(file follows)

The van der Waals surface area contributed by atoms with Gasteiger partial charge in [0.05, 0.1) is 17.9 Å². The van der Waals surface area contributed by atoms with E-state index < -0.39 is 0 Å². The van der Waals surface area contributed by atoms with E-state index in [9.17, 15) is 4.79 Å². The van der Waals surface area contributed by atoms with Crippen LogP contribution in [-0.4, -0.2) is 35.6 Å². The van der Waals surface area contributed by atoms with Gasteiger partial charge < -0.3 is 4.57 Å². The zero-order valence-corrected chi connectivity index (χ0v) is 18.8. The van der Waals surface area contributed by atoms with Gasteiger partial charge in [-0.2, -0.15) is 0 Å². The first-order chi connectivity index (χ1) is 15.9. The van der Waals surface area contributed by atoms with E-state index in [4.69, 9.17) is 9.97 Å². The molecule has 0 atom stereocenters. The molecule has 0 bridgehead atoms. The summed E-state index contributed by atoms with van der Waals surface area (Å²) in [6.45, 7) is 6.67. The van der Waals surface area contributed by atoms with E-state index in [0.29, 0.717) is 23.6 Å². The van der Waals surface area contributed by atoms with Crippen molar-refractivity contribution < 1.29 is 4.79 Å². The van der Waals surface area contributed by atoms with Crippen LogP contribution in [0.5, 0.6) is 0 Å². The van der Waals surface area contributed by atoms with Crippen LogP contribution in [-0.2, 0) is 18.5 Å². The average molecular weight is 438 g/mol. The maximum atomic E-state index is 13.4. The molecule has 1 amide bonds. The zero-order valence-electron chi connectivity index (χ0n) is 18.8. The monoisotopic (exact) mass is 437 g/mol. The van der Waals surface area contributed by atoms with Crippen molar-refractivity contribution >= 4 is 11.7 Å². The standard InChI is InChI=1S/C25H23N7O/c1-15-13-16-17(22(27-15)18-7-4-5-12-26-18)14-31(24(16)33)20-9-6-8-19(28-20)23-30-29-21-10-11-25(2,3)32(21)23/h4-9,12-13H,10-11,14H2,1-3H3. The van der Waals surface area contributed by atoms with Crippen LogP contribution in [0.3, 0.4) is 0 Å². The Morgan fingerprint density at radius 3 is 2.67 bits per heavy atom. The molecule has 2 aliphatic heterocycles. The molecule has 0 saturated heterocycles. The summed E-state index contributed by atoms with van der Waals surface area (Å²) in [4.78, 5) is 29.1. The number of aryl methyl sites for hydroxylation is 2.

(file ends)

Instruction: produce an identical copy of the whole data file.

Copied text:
The van der Waals surface area contributed by atoms with Gasteiger partial charge in [0.05, 0.1) is 17.9 Å². The van der Waals surface area contributed by atoms with E-state index < -0.39 is 0 Å². The van der Waals surface area contributed by atoms with E-state index in [9.17, 15) is 4.79 Å². The van der Waals surface area contributed by atoms with Crippen LogP contribution in [-0.4, -0.2) is 35.6 Å². The van der Waals surface area contributed by atoms with Gasteiger partial charge < -0.3 is 4.57 Å². The zero-order valence-corrected chi connectivity index (χ0v) is 18.8. The van der Waals surface area contributed by atoms with Gasteiger partial charge in [-0.2, -0.15) is 0 Å². The first-order chi connectivity index (χ1) is 15.9. The van der Waals surface area contributed by atoms with E-state index in [4.69, 9.17) is 9.97 Å². The molecule has 0 atom stereocenters. The molecule has 0 bridgehead atoms. The summed E-state index contributed by atoms with van der Waals surface area (Å²) in [6.45, 7) is 6.67. The van der Waals surface area contributed by atoms with E-state index in [0.29, 0.717) is 23.6 Å². The van der Waals surface area contributed by atoms with Crippen molar-refractivity contribution < 1.29 is 4.79 Å². The van der Waals surface area contributed by atoms with Crippen LogP contribution in [0.5, 0.6) is 0 Å². The van der Waals surface area contributed by atoms with Crippen LogP contribution in [-0.2, 0) is 18.5 Å². The average molecular weight is 438 g/mol. The maximum atomic E-state index is 13.4. The molecule has 1 amide bonds. The zero-order valence-electron chi connectivity index (χ0n) is 18.8. The monoisotopic (exact) mass is 437 g/mol. The van der Waals surface area contributed by atoms with Crippen molar-refractivity contribution >= 4 is 11.7 Å². The standard InChI is InChI=1S/C25H23N7O/c1-15-13-16-17(22(27-15)18-7-4-5-12-26-18)14-31(24(16)33)20-9-6-8-19(28-20)23-30-29-21-10-11-25(2,3)32(21)23/h4-9,12-13H,10-11,14H2,1-3H3. The van der Waals surface area contributed by atoms with Crippen LogP contribution in [0.3, 0.4) is 0 Å². The Morgan fingerprint density at radius 3 is 2.67 bits per heavy atom. The molecule has 2 aliphatic heterocycles. The molecule has 0 saturated heterocycles. The summed E-state index contributed by atoms with van der Waals surface area (Å²) in [4.78, 5) is 29.1. The number of aryl methyl sites for hydroxylation is 2.